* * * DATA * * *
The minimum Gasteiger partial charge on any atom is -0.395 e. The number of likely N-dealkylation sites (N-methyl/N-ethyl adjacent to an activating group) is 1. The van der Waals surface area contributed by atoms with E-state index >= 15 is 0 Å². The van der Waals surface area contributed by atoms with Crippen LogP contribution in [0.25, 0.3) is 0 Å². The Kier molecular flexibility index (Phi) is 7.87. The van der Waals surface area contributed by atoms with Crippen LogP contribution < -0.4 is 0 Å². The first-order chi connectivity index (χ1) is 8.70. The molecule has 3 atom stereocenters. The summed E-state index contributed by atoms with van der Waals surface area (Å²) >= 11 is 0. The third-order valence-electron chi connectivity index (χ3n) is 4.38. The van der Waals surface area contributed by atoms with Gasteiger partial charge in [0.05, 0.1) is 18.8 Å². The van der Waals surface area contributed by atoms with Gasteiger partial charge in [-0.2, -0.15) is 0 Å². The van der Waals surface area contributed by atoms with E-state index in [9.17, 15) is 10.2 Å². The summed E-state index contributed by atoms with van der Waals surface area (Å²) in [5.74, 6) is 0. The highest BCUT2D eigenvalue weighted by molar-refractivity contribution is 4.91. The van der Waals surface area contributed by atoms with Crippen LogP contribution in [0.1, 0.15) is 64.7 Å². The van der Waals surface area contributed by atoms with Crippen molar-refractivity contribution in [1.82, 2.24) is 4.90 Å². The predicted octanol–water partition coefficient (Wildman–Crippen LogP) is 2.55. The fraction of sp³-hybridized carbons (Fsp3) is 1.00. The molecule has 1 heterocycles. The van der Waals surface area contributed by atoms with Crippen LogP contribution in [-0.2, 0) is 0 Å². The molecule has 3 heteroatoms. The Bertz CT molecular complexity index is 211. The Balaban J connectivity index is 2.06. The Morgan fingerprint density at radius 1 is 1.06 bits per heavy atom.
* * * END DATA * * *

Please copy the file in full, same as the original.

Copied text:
The minimum Gasteiger partial charge on any atom is -0.395 e. The number of likely N-dealkylation sites (N-methyl/N-ethyl adjacent to an activating group) is 1. The van der Waals surface area contributed by atoms with E-state index >= 15 is 0 Å². The van der Waals surface area contributed by atoms with Crippen LogP contribution in [0.25, 0.3) is 0 Å². The Kier molecular flexibility index (Phi) is 7.87. The van der Waals surface area contributed by atoms with Crippen LogP contribution < -0.4 is 0 Å². The first-order chi connectivity index (χ1) is 8.70. The molecule has 3 atom stereocenters. The summed E-state index contributed by atoms with van der Waals surface area (Å²) >= 11 is 0. The third-order valence-electron chi connectivity index (χ3n) is 4.38. The van der Waals surface area contributed by atoms with Gasteiger partial charge in [0.05, 0.1) is 18.8 Å². The van der Waals surface area contributed by atoms with Gasteiger partial charge in [-0.2, -0.15) is 0 Å². The van der Waals surface area contributed by atoms with E-state index in [9.17, 15) is 10.2 Å². The summed E-state index contributed by atoms with van der Waals surface area (Å²) in [5.74, 6) is 0. The highest BCUT2D eigenvalue weighted by molar-refractivity contribution is 4.91. The van der Waals surface area contributed by atoms with Crippen LogP contribution in [0.1, 0.15) is 64.7 Å². The van der Waals surface area contributed by atoms with Crippen molar-refractivity contribution in [1.82, 2.24) is 4.90 Å². The predicted octanol–water partition coefficient (Wildman–Crippen LogP) is 2.55. The fraction of sp³-hybridized carbons (Fsp3) is 1.00. The molecule has 1 heterocycles. The van der Waals surface area contributed by atoms with Crippen LogP contribution in [-0.2, 0) is 0 Å². The molecule has 3 heteroatoms. The Bertz CT molecular complexity index is 211. The Balaban J connectivity index is 2.06. The Morgan fingerprint density at radius 1 is 1.06 bits per heavy atom.